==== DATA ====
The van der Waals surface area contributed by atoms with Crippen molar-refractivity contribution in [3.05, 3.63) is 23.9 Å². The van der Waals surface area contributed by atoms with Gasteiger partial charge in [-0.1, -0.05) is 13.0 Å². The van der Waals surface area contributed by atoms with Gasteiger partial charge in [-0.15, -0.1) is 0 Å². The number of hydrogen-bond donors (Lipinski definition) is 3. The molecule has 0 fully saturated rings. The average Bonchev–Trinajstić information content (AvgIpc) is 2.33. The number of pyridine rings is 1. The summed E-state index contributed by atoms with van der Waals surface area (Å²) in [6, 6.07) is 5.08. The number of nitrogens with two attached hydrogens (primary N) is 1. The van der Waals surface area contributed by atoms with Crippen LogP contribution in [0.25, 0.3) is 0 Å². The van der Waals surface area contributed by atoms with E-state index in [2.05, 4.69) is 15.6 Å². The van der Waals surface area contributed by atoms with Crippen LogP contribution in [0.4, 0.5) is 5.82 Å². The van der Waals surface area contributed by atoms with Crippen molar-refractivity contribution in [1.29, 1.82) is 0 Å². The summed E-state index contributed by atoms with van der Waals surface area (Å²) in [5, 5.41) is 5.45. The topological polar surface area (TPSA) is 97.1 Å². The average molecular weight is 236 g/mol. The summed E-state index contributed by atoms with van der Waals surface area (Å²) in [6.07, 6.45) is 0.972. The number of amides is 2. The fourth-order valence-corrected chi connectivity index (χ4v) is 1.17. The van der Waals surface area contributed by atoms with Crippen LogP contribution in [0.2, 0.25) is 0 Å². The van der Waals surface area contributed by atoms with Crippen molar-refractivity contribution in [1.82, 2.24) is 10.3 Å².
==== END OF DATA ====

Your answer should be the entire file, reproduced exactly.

The van der Waals surface area contributed by atoms with Crippen molar-refractivity contribution in [3.05, 3.63) is 23.9 Å². The van der Waals surface area contributed by atoms with Gasteiger partial charge in [-0.1, -0.05) is 13.0 Å². The van der Waals surface area contributed by atoms with Gasteiger partial charge in [-0.15, -0.1) is 0 Å². The number of hydrogen-bond donors (Lipinski definition) is 3. The molecule has 0 fully saturated rings. The average Bonchev–Trinajstić information content (AvgIpc) is 2.33. The number of pyridine rings is 1. The summed E-state index contributed by atoms with van der Waals surface area (Å²) in [6, 6.07) is 5.08. The number of nitrogens with two attached hydrogens (primary N) is 1. The van der Waals surface area contributed by atoms with Crippen LogP contribution in [0.25, 0.3) is 0 Å². The van der Waals surface area contributed by atoms with E-state index in [2.05, 4.69) is 15.6 Å². The van der Waals surface area contributed by atoms with Crippen LogP contribution in [0.4, 0.5) is 5.82 Å². The van der Waals surface area contributed by atoms with Crippen molar-refractivity contribution in [1.29, 1.82) is 0 Å². The summed E-state index contributed by atoms with van der Waals surface area (Å²) in [5, 5.41) is 5.45. The topological polar surface area (TPSA) is 97.1 Å². The average molecular weight is 236 g/mol. The summed E-state index contributed by atoms with van der Waals surface area (Å²) in [6.07, 6.45) is 0.972. The number of amides is 2. The fourth-order valence-corrected chi connectivity index (χ4v) is 1.17. The van der Waals surface area contributed by atoms with Crippen LogP contribution in [0.2, 0.25) is 0 Å². The van der Waals surface area contributed by atoms with Crippen molar-refractivity contribution in [1.82, 2.24) is 10.3 Å².